Decryption of these stored communications could again be achieved by running Shor's algorithm on a quantum computer and using the machine to attack the stored key establishment algorithm and obtain the symmetric encryption keys, he said.
Firms also need to think about how the products they rely upon use encryption and whether the security they offer would hold in a post-quantum world.
"If you think about something like OpenSSL, OpenSSL is used widely across the internet in countless numbers of products," said Brown.
"That means if you use a product that uses OpenSSL, you could be then evaluating your product to say 'How am I using cryptography? Am I using it in a safe way? Do I need to use it in a different way?'. There are an ever larger number of items this affects," he said.
Beyond decrypting sensitive data, quantum computers could also be used to interfere with the digital signing process that guarantees software updates or digital documents as authentic, he said.
With these threats in mind, companies needed to start thinking about what data they own that could be at risk, he said, and those that have control over encryption systems need to start preparing to replace cryptographic algorithms with alternatives that would be secure in a "post-quantum world".
"As a company, if you think about how you update the cryptography that you use, this is not something you do over a weekend. This isn't a new version of [Microsoft] Exchange that you're rolling out.
"You really have a two, three or four year type of transition for most organizations," he said.
One example of a "quantum resistant" cryptographic algorithm is Google's New Hope, a "post-quantum key-exchange algorithm" that Google uses on a small fraction of connections between desktop Chrome and its servers.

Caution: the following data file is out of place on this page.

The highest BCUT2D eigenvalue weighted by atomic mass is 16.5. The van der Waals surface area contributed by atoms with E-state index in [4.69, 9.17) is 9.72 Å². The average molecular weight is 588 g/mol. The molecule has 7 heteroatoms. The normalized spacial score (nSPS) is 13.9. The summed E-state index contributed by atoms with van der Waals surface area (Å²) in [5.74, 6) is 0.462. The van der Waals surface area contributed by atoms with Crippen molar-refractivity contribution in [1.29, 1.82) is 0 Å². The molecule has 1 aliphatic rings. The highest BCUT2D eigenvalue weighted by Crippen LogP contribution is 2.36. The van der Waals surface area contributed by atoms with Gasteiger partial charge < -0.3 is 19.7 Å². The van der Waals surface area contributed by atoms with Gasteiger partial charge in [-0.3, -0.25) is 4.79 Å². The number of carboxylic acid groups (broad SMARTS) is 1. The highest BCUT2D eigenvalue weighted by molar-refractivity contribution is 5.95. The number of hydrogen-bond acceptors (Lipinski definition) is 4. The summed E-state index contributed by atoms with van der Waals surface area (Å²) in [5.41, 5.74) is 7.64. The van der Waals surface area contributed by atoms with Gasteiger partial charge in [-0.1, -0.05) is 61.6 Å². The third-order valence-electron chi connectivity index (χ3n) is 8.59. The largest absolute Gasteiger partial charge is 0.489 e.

Given universal quantum computers don't yet exist, Google says that New Hope is an experiment, and that the algorithm may or may not prove secure against such an an attack in future.
It is possible to overstate the threat posed by the advent of quantum computing, however, according to Ross Anderson, professor of security and engineering at Cambridge University.
"I don't really share the doom and gloom about cryptography," he said, pointing out that a range of cryptography in use today, for example that used to protect bank account information stored on EMV payment cards, is not at imminent risk of being broken.
"First, most of the cryptography we actually use is shared key stuff. The 256-bit AES keys in EMV will continue to work for the foreseeable future."
Even where quantum computers might pose a risk to encryption, such as to the cryptographic protocols that secure internet comms, online infrastructure is set up in a way that makes it feasible to drop in replacement, "quantum-resistant" protocols, he said.
Ross argues that the TLS protocol used to encrypt comms online is now typically applied at centralised front-ends, such as those run by CloudFlare and Akamai. "Most of that we could pull out and replace with Kerberos if we had to," he said.
Crucially, he said he doesn't see the potential existence of quantum computers as a fundamental threat to the encryption used to protect data today.
"I fail to see where there is anywhere in the world out there now that would break catastrophically if somehow the dreams of the quantum computing community came true and we had a serviceable 4,000-bit quantum computer. I don't see that as being the end of civilization."